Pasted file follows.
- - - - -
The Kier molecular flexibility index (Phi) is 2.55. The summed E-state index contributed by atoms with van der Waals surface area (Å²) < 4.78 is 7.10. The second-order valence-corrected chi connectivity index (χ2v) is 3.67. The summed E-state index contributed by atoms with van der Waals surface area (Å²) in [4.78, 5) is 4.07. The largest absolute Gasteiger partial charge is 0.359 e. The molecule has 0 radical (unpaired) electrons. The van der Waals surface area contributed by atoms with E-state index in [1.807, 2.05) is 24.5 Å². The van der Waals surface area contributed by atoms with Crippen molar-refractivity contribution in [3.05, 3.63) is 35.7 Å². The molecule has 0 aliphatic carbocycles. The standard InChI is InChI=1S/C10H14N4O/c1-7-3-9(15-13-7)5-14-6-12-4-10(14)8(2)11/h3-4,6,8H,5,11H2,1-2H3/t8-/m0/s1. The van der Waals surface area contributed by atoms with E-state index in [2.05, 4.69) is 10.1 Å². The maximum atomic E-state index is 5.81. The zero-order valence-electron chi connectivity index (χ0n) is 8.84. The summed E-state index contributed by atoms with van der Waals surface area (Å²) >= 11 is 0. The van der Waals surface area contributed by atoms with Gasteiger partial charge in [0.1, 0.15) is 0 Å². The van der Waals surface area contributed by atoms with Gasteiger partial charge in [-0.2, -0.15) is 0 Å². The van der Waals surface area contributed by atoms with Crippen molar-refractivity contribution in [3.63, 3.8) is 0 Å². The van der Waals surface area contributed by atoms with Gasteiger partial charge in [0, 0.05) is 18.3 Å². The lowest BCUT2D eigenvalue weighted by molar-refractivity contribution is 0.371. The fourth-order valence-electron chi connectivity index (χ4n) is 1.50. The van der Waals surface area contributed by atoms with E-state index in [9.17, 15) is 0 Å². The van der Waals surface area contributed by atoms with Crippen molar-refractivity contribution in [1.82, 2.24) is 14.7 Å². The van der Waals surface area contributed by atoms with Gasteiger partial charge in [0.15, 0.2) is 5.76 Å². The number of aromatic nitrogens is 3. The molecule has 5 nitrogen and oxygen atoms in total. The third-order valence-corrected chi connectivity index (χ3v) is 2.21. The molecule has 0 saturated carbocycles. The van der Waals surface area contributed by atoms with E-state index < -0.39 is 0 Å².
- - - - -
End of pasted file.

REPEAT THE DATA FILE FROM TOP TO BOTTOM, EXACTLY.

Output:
The Kier molecular flexibility index (Phi) is 2.55. The summed E-state index contributed by atoms with van der Waals surface area (Å²) < 4.78 is 7.10. The second-order valence-corrected chi connectivity index (χ2v) is 3.67. The summed E-state index contributed by atoms with van der Waals surface area (Å²) in [4.78, 5) is 4.07. The largest absolute Gasteiger partial charge is 0.359 e. The molecule has 0 radical (unpaired) electrons. The van der Waals surface area contributed by atoms with E-state index in [1.807, 2.05) is 24.5 Å². The van der Waals surface area contributed by atoms with Crippen molar-refractivity contribution in [3.05, 3.63) is 35.7 Å². The molecule has 0 aliphatic carbocycles. The standard InChI is InChI=1S/C10H14N4O/c1-7-3-9(15-13-7)5-14-6-12-4-10(14)8(2)11/h3-4,6,8H,5,11H2,1-2H3/t8-/m0/s1. The van der Waals surface area contributed by atoms with E-state index in [2.05, 4.69) is 10.1 Å². The maximum atomic E-state index is 5.81. The zero-order valence-electron chi connectivity index (χ0n) is 8.84. The summed E-state index contributed by atoms with van der Waals surface area (Å²) >= 11 is 0. The van der Waals surface area contributed by atoms with Gasteiger partial charge in [0.1, 0.15) is 0 Å². The van der Waals surface area contributed by atoms with Gasteiger partial charge in [-0.2, -0.15) is 0 Å². The van der Waals surface area contributed by atoms with Crippen molar-refractivity contribution in [3.63, 3.8) is 0 Å². The van der Waals surface area contributed by atoms with Gasteiger partial charge in [0, 0.05) is 18.3 Å². The lowest BCUT2D eigenvalue weighted by molar-refractivity contribution is 0.371. The fourth-order valence-electron chi connectivity index (χ4n) is 1.50. The van der Waals surface area contributed by atoms with E-state index in [9.17, 15) is 0 Å². The van der Waals surface area contributed by atoms with Crippen molar-refractivity contribution in [1.82, 2.24) is 14.7 Å². The van der Waals surface area contributed by atoms with Gasteiger partial charge in [0.15, 0.2) is 5.76 Å². The number of aromatic nitrogens is 3. The molecule has 5 nitrogen and oxygen atoms in total. The third-order valence-corrected chi connectivity index (χ3v) is 2.21. The molecule has 0 saturated carbocycles. The van der Waals surface area contributed by atoms with E-state index < -0.39 is 0 Å².